Civil asset forfeiture goes digital: Police tool swipes money from cards before conviction
The Oklahoma Highway Patrol purchased 16 ERADs and began using them last month. In instances where troopers suspect a prepaid, debit, credit or virtually any card with a magnetic strip has been used in a crime, they can take the card and slide it through their new machine to generate information on the account – as well as either freeze or transfer the digital funds.
Following the same principle as the practice of civil asset forfeiture, no person need be convicted or even charged with a specific offense for the law enforcement officer to deem the property, even in digital form, to be worthy of confiscation.
"We're gonna look for different factors in the way that you're acting,” Oklahoma Highway Patrol Lt. John Vincent told KWTV. “We're gonna look for if there's a difference in your story. If there's some way that we can prove that you're falsifying information to us about your business."
While prepaid cards are the primary target, as the ERAD device was first developed at the request of the US Department of Homeland Security to combat drug cartels, the technology is far-reaching. Any card with a magnetic strip, down to a hotel key, is susceptible. And the cards, when swiped, are technically being fooled, as the ERAD sends a signal disguised as a regular vendor request, so as to not alert the suspect, according to the product’s patent.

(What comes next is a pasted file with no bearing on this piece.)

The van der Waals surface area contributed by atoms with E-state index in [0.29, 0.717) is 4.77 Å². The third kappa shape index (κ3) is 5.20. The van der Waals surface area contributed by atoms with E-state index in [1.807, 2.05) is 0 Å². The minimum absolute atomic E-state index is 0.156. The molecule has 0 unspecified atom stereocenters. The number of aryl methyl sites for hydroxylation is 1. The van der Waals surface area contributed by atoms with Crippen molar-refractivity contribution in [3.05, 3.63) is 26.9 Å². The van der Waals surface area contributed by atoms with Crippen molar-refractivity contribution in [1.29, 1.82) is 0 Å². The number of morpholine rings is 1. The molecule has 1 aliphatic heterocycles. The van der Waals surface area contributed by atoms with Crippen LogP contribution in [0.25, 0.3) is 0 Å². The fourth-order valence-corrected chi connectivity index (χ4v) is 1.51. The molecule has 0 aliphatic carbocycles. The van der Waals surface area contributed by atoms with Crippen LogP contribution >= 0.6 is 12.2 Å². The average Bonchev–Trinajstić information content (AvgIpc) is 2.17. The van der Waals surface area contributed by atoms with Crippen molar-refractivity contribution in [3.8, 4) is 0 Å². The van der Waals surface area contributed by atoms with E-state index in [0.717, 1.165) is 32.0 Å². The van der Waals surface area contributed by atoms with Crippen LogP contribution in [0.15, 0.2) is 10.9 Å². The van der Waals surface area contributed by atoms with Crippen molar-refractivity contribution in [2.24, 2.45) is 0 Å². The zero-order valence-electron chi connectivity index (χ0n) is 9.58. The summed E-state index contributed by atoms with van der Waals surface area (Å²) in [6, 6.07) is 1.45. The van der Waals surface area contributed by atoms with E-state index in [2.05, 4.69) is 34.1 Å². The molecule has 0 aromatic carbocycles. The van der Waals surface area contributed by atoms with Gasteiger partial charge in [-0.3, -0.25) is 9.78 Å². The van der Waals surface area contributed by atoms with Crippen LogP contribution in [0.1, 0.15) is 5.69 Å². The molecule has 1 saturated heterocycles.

"I know that a lot of people are just going to focus on the seizing money,” Vincent continued, adding, “The biggest benefit has been the identity theft."
Prepaid cards, however, are not typically targeted by identity thieves, as they are only activated after adding money to them. But the lieutenant offers a way out for those wrongfully ensnared by the ERAD policy.
"If you can prove can prove that you have a legitimate reason to have that money it will be given back to you. And we've done that in the past," Vincent said.
Not only did ERAD receive $5,000 from the Oklahoma Highway Patrol for the software, the company will also get a kickback, 7.7 percent of any seized value, according to KWTV.
Republican State Senator Kyle Loveless of Oklahoma City opposes the policy, citing constitutional protections of due process and the traditional presumption that suspects are innocent until proven guilty.
"We've seen single mom's stuff be taken, a cancer survivor his drugs taken, we saw a Christian band being taken. We've seen innocent people's stuff being taken. We've seen where the money goes and how it's been misspent," Loveless told KWTV.
Loveless promises to submit his own bill in the next legislative session to require a conviction before confiscation.